A country in order to have a credible deterrence posture must be able to answer
after an attack, must be able to deliver nuclear weapons after being attacked
If your enemy believes that he can destroy your nuclear capabilities then there
is no deterrence because there is a premium to strike first in order to delete
your nuclear capabilities
If you have a relatively small number of nuclear weapons that fit in aircraft and
all aircraft are located in the same airfield and enemy has capacity to destroy
these aircraft, you are deprived of the capacity to strike after these have been
hit
Need to be able to strike back
x Only ensured where the Soviet Union and the U.S. started to have the
technology for nuclear submarines able to fire nuclear weapons
wherever they are
o Submarines have nuclear engine and able to stay under water
for up to six months, no way for enemy to know where they are
o Deterrence in play
o Deterrence reached relatively quickly between U.S. and Soviet Union during the Cold
War
One of the key factors explaining the stability of the Cold War itself
o U.S. relied on different doctrines regarding nuclear weapons
1. Massive retaliation
x Based on the principle of Mutual Assured Destruction (MAD)
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x Message to Soviet Union was for any attack against the U.S., we will
launch our nuclear capabilities in a massive retaliation strategy
x Whatever you do, you will be destroyed
x Problem of doctrine was its lack of flexibility
o If everÇ]µ}µoo}oÁUZv][}ou
your entire defence posture is driven by MAD
o Is it worth it to run the risk of MAD
o Question arose at the end of 50s, incident on two tiny islands
offshore of Thailand
o U.S. realized that the threat of massive retaliation was not
credible as this little incident was not worth the end of the
world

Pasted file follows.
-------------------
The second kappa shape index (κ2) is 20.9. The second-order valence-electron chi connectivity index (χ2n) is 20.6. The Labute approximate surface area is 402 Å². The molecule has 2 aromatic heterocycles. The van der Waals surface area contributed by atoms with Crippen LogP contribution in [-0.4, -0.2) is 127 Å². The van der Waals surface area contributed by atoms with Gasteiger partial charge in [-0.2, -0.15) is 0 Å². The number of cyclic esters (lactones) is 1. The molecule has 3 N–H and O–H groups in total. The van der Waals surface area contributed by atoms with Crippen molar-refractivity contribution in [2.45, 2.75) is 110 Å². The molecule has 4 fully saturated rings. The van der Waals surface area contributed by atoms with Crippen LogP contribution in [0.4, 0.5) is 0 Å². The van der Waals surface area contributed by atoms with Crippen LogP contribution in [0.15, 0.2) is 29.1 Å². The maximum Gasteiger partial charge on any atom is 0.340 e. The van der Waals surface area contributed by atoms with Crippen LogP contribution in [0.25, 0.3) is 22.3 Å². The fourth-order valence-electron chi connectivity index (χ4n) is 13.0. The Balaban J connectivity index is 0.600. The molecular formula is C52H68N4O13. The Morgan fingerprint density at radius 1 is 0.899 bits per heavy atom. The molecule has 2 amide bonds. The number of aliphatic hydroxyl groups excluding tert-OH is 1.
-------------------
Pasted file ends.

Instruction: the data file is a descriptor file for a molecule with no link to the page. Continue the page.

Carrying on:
o Influential book by Kissinger saying that posture of massive
retaliation made diplomacy impossible, foreign policy itself is
completely under the umbrella of nuclear strategy
o Kennedy fearful of nuclear war by miscalculation or by accident
o 2. Flexible Response
About increasing the threshold where nuclear weapons may be used
About meeting a Soviet attack with the same means, with a proportionality
If have two Soviet battalions attacking a periphery of West interests, answer is
to meet two battalions with two other battalions
x Nuclear weapons could be used after an escalation by both sides
x µÇ}µoo}Á(}o]]}vUvÁ](oÆ]oU}v[
nuclear war immediately
x Increase threshold where nuclear weapons could be used
Mostly a political device to make sure nuclear weapons may be used but at a
further stage of confrontation
Took 10 years to develop as Allies of U.S. were not happy about it
x Germany in particular thought shift to use of flexible response was a
decrease in U.S. commitment to defend Germany
x Security of West Germany relied heavily on the use of nuclear weapons
x Inside NATO took a decade to come up with a consensus regarding
flexible response
x Issue was to reassure the U.S. allies in Europe that indeed America
would use nuclear weapons to defend those countries
o At the same time U.S. wanted to remain sure that the use of
nuclear weapons would be used for a good reason
o Balance was extremely difficult to find
Bottom line was about extended deterrence, commitment of super power to
defend its allies using nuclear weapons